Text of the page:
bond with baby

Songs, Rhymes, Lullabies & Music

The Rhymes for Rhythm

Mother and Baby Clapping HandsWhen you and Baby are ready during the early weeks after birth, begin simply and slowly (e.g. with Pat-a-cake, as seen on the video demonstration). Then by 3 to 4 months Baby will be ready for 'full on' fun as she waits in excitement, ready for this little piggy to go Wee Wee Wee Wee Wee Wee all the way home! So, take your time during the early months to build on your repertoire and your expressiveness as you get tapping, clapping, tickling and knee jogging. With your repetition of the rhymes, Baby will share in the fun and within no time you will have your 'list of favourites' for playtime.

As you listen to the recordings, you will hear the pausing on certain words. With repetition, this technique builds on Baby's sense of anticipation/excitement and acts as 'cue' for her, such as knowing when she is about to be tickled! Baby is also learning about herself through the words and your actions e.g. about where her tummy is, and, that she has little toes that can touch Mummy's/Daddy's nose as in Two little hands go clap, clap, clap. So simply use the words of the rhymes to guide your actions and expressions.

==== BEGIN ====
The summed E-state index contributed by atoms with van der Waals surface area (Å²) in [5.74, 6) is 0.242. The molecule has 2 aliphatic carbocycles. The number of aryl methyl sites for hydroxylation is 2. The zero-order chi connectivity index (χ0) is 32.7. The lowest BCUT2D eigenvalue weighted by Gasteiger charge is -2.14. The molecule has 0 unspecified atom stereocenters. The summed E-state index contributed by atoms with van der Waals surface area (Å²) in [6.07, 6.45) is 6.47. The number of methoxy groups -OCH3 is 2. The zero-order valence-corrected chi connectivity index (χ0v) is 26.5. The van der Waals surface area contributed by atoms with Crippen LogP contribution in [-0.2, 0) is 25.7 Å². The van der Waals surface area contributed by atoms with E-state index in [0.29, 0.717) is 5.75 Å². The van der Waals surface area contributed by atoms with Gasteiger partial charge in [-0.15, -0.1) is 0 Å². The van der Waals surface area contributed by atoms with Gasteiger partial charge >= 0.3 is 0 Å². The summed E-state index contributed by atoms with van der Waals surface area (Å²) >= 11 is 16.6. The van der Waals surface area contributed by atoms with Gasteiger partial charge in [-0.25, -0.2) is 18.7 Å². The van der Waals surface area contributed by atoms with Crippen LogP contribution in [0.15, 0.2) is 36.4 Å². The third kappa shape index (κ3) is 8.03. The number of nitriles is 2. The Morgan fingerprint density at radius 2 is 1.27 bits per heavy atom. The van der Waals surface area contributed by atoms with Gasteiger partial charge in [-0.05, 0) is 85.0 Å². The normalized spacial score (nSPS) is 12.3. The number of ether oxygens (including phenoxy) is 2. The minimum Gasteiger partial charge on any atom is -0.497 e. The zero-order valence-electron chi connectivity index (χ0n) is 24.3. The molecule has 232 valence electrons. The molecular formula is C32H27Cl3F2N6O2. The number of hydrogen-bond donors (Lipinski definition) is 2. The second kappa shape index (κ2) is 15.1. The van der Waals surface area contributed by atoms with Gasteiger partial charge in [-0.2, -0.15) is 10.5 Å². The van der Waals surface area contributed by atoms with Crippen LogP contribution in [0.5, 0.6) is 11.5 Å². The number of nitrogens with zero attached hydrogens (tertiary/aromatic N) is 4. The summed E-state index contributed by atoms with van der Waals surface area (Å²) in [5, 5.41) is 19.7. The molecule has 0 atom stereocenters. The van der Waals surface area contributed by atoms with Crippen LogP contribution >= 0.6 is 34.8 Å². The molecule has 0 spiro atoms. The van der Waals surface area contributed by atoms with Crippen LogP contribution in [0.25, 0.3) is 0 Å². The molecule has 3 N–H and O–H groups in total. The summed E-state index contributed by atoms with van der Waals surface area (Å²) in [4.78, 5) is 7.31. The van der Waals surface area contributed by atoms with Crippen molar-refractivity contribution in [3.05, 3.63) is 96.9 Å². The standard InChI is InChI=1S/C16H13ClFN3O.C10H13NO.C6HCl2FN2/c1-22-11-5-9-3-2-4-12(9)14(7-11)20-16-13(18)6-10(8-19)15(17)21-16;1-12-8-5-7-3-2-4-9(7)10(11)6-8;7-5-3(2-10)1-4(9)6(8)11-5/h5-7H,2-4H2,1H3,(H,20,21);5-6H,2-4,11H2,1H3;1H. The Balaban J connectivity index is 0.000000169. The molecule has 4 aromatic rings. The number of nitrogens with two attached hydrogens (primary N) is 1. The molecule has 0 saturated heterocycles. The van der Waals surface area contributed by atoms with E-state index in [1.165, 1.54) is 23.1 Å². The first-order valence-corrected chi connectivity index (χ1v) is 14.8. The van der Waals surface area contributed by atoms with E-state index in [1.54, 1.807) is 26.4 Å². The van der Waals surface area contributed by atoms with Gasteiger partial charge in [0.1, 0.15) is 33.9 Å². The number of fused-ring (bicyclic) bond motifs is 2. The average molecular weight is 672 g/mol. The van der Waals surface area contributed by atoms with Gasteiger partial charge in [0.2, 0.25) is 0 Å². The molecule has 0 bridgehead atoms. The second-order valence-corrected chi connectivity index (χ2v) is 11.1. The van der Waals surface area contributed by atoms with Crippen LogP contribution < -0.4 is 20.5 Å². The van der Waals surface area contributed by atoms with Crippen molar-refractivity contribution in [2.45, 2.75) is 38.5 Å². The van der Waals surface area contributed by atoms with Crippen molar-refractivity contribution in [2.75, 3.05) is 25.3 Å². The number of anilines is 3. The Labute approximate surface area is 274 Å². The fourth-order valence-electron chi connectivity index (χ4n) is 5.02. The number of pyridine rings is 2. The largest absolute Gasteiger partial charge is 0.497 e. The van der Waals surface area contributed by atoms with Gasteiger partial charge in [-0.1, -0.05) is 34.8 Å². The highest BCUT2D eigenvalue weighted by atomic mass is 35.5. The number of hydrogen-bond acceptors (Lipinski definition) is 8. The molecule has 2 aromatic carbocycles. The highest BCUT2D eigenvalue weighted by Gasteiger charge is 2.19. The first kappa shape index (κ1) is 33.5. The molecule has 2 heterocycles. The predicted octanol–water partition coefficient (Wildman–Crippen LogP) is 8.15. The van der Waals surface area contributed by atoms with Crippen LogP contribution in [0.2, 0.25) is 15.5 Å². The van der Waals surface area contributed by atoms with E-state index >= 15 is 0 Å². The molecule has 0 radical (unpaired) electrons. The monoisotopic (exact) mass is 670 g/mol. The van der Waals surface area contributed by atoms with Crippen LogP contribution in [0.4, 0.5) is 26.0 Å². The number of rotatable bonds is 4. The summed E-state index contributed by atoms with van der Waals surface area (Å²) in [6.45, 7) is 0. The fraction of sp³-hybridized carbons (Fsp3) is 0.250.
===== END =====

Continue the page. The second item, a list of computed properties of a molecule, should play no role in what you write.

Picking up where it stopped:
Knee JoggingNote for Knee Jogging rhymes: As demonstrated on the video demonstration of Cliperty Clop, during the early weeks of development Baby needs to be cradled in your lap as you slowly and gently use a rocking movement for accompaniment. By 3 to 4 months you will be able to support Baby in a sitting position on your lap to play giddy-up and then by 6 months onwards Baby will really be able to 'ride the horse'. The rhythmical beat of these rhymes also helps with the 'get up and go' trotting and dancing actions around the room with Baby. As Baby grows into the toddler years she will then be using such rhymes to gallop around on her own 'horse' (which can be as simple as improvising using a long cardboard cylinder as 'the horse').